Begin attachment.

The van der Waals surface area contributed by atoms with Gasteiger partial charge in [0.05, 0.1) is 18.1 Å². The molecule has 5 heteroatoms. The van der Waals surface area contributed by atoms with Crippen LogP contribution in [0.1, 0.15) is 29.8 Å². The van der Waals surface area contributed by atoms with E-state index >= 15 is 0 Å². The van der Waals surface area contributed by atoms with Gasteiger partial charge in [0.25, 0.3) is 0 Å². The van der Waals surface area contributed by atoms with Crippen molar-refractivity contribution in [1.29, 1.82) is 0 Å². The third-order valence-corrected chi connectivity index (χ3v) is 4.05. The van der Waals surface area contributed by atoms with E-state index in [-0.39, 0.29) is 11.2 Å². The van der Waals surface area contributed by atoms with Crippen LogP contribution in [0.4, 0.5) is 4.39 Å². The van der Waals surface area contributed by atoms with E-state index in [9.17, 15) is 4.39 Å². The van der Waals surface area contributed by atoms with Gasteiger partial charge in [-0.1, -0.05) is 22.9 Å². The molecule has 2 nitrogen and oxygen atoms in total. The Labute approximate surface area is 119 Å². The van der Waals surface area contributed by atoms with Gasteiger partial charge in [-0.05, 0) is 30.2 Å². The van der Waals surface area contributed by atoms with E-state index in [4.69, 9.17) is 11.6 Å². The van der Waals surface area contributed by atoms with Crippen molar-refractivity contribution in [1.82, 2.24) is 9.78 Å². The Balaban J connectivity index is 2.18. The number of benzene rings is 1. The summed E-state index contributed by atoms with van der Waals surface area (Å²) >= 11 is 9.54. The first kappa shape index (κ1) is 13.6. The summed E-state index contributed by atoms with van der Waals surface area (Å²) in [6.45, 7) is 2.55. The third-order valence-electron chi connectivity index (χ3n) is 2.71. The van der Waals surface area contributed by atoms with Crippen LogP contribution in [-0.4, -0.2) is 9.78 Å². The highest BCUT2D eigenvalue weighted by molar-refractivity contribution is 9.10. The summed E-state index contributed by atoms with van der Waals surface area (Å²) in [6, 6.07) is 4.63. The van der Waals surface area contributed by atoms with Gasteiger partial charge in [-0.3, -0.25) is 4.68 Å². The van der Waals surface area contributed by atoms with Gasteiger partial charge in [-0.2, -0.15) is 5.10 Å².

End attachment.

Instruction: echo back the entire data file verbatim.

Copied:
The van der Waals surface area contributed by atoms with Gasteiger partial charge in [0.05, 0.1) is 18.1 Å². The molecule has 5 heteroatoms. The van der Waals surface area contributed by atoms with Crippen LogP contribution in [0.1, 0.15) is 29.8 Å². The van der Waals surface area contributed by atoms with E-state index >= 15 is 0 Å². The van der Waals surface area contributed by atoms with Gasteiger partial charge in [0.25, 0.3) is 0 Å². The van der Waals surface area contributed by atoms with Crippen molar-refractivity contribution in [1.29, 1.82) is 0 Å². The third-order valence-corrected chi connectivity index (χ3v) is 4.05. The van der Waals surface area contributed by atoms with E-state index in [-0.39, 0.29) is 11.2 Å². The van der Waals surface area contributed by atoms with Crippen LogP contribution in [0.4, 0.5) is 4.39 Å². The van der Waals surface area contributed by atoms with E-state index in [9.17, 15) is 4.39 Å². The van der Waals surface area contributed by atoms with Gasteiger partial charge in [-0.1, -0.05) is 22.9 Å². The molecule has 2 nitrogen and oxygen atoms in total. The Labute approximate surface area is 119 Å². The van der Waals surface area contributed by atoms with Gasteiger partial charge in [-0.05, 0) is 30.2 Å². The van der Waals surface area contributed by atoms with E-state index in [4.69, 9.17) is 11.6 Å². The van der Waals surface area contributed by atoms with Crippen molar-refractivity contribution in [1.82, 2.24) is 9.78 Å². The Balaban J connectivity index is 2.18. The number of benzene rings is 1. The summed E-state index contributed by atoms with van der Waals surface area (Å²) >= 11 is 9.54. The first kappa shape index (κ1) is 13.6. The summed E-state index contributed by atoms with van der Waals surface area (Å²) in [6.45, 7) is 2.55. The third-order valence-electron chi connectivity index (χ3n) is 2.71. The van der Waals surface area contributed by atoms with Crippen LogP contribution in [-0.4, -0.2) is 9.78 Å². The highest BCUT2D eigenvalue weighted by molar-refractivity contribution is 9.10. The summed E-state index contributed by atoms with van der Waals surface area (Å²) in [6, 6.07) is 4.63. The van der Waals surface area contributed by atoms with Gasteiger partial charge in [-0.3, -0.25) is 4.68 Å². The van der Waals surface area contributed by atoms with Gasteiger partial charge in [-0.2, -0.15) is 5.10 Å².